Gagi's Panda

In Fun
Relationship: Child of im/migrant
Gagi's Panda
Gagi's Panda

This stuffed bear was given to my grandmother, Gertrude Aronson, circa 1905 in Stettin, Germany.  When my mother, then Karla Eleanore Maligsohn, was born in 1925, she inherited the toy. I have been told that it comforted her from infancy on, that she teethed on the bear for pain relief and cried into its belly when distraught or lonely.  The bear left Berlin with Karla and her parents in late 1939. She was my mother’s only companion and comfort when, on board the SS Normandie docked in the New York harbor, she was questioned and physically examined by uniformed immigration officials.  
Eventually the well-traveled panda was given to me by my mother. I remember looking at her often throughout my childhood, and I distinctly recall confiding my thoughts and dreams to her. She was a tangible link to my beloved grandmother, “Gagi.”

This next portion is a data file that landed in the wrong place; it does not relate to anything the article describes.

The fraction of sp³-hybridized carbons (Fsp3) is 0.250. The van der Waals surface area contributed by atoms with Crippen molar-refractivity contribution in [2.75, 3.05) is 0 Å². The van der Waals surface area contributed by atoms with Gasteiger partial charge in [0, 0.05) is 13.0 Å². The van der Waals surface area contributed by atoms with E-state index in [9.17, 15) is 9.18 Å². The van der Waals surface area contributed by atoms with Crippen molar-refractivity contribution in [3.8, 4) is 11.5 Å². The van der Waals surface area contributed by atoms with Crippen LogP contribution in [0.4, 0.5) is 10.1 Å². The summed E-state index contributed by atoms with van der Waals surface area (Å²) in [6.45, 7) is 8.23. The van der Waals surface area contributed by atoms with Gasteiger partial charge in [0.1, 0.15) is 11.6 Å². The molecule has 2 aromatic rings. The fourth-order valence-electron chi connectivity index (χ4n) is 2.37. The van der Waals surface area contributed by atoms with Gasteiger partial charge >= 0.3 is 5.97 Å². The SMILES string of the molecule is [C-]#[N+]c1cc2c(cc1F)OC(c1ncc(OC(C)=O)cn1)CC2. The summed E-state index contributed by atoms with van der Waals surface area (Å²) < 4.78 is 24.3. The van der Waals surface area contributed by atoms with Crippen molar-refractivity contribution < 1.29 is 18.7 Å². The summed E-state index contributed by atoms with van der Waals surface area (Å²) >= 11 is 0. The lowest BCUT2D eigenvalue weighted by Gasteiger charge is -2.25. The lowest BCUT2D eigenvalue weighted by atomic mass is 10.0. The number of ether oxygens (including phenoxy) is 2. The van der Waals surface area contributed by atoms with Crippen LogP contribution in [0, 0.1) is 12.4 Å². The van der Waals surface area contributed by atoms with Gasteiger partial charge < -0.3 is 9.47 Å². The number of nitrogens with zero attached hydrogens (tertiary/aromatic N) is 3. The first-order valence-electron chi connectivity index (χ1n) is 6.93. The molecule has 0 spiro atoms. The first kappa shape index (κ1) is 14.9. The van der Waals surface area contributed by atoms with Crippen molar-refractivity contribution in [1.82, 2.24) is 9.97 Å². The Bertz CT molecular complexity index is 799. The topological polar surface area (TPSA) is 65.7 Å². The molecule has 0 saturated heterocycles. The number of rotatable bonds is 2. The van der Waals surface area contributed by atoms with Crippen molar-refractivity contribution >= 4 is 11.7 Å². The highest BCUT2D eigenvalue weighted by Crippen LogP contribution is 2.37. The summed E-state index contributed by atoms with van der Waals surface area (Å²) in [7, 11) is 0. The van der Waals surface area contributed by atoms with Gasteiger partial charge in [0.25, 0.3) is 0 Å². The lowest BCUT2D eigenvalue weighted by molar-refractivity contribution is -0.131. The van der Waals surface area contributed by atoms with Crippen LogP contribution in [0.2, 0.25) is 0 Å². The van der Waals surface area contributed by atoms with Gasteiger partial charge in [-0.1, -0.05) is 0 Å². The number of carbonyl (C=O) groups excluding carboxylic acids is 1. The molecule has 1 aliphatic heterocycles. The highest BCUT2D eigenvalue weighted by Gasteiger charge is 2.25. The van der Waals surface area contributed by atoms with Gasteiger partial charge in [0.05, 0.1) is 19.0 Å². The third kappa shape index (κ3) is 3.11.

I treasure this panda more and more each day as a metaphor for my grandmother’s, my mother’s and my own life. She is not as pristine and soft as when my grandmother first held her, nor are her facial features fully intact, or her seams  as strong. But both we and this treasured toy,  have ultimately thrived and have borne our scars with pride. Gagi lost everything except her accent, yet she successfully reinvented herself in the U.S.  My mother bore the physical and psychological scars of surviving the Nazis her entire life. She created a wonderful second act in Ohio.  Like the panda, my scars are physical. They remind me that I, too, survive 

Place(s): Stettin and Berlin, Germany
Year: 1939

– Joan

Relationship:  Child of im/migrant Child of im/migrant